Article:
I've been home roasting for six months now, and I've learned an enormous
amount through my participation in this list. What a terrific resource
Tom and Maria have created for us here!!!
I thought this might be a good time to jot down a few things that have
really helped me approach roasting--not so much the specifics of how to
roast, as much as some things that I think have helped in other ways.
1) Buy big. I mean, buy various beans in 5 lb or greater weights, along
with smaller lots, so you can have some beans to really learn on.
2) Don't be afraid to experiment with roasting profiles, method of
roasting, resting periods, and brewing styles. Some things will work out
well, others not so great. Chances are nothing you do will make really
terrible coffee if you are paying attention and using SM beans.
3) Find a way to document what you are doing--both in roasting and
tasting. It may not be entirely useful to me next year to have a good
record of my experience with Green Stripe, but it sure is handy now, as
I make my way through the ten pounds I do have, and it will be useful,
in a general way, as I develop a sense of what works well, and what
works less well.
4) Get close to the roasting process, if you can. I love my IR2, and an
appliance like that is a necessity in our climate, unless you have a
really good ventilation system indoors. That being said, the heat
gun/bread machine roasts I have done have been satisfying (I am not just
talking results) in a way that is just different than the less hands on
method of roasting coffee.
5) Learn from others, but trust yourself too. I always do the first
roast (or two)of any bean at Tom's recommended level. I listen carefully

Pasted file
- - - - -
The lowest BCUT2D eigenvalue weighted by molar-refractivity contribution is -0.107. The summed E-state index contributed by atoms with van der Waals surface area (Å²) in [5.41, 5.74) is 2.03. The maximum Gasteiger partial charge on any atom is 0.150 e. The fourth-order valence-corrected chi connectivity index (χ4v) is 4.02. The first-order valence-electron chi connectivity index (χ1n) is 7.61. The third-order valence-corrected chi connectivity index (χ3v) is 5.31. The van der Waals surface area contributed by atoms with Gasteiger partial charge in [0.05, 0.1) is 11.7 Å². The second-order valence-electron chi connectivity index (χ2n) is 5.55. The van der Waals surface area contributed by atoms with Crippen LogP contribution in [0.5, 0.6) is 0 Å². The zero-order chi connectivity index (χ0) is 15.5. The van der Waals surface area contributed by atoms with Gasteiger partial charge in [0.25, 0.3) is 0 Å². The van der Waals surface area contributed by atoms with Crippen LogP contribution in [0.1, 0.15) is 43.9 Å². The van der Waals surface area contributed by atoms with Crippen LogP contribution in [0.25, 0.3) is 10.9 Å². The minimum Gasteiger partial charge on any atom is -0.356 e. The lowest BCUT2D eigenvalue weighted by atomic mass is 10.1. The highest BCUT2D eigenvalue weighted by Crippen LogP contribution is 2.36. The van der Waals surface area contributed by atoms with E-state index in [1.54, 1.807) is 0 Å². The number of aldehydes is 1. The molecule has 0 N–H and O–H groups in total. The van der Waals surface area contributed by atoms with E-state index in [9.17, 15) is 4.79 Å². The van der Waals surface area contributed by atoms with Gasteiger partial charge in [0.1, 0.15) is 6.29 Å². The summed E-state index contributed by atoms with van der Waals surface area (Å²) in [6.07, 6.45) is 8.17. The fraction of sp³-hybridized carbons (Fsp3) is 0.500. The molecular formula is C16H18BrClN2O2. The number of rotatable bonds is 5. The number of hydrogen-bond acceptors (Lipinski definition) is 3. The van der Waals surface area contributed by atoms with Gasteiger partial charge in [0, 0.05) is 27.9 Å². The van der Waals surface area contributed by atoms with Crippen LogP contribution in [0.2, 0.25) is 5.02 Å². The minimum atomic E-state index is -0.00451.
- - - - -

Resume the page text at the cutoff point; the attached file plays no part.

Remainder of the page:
to what other home roasters have to say, combine that with what I have
come to know about my own preferences, and then I try things that seem
to resonate with me.
6) Work within your budget, and don't get too hung up on the idea that
you can't have great coffee without breaking the bank. I know that if
someone gave me several thousand dollars, I could produce beans and brew
that would be better than what I am enjoying now, but it really is an
incremental thing. If you pay attention to what you are doing, you can
make truly great coffee without taking out a second mortgage.
7) Be generous--with your beans and with your knowledge. Even noobs and
demi-noobs (like me) can have moments of insight that are helpful to
other people, and if we sometimes get it wrong, well list discussion
will help clarify and correct. Nothing spreads the word about home
roasting more than sharing your beans. Do it enough, and you can even
create your very own real-life roasting community.
Anyway, that's my six month report (or rant)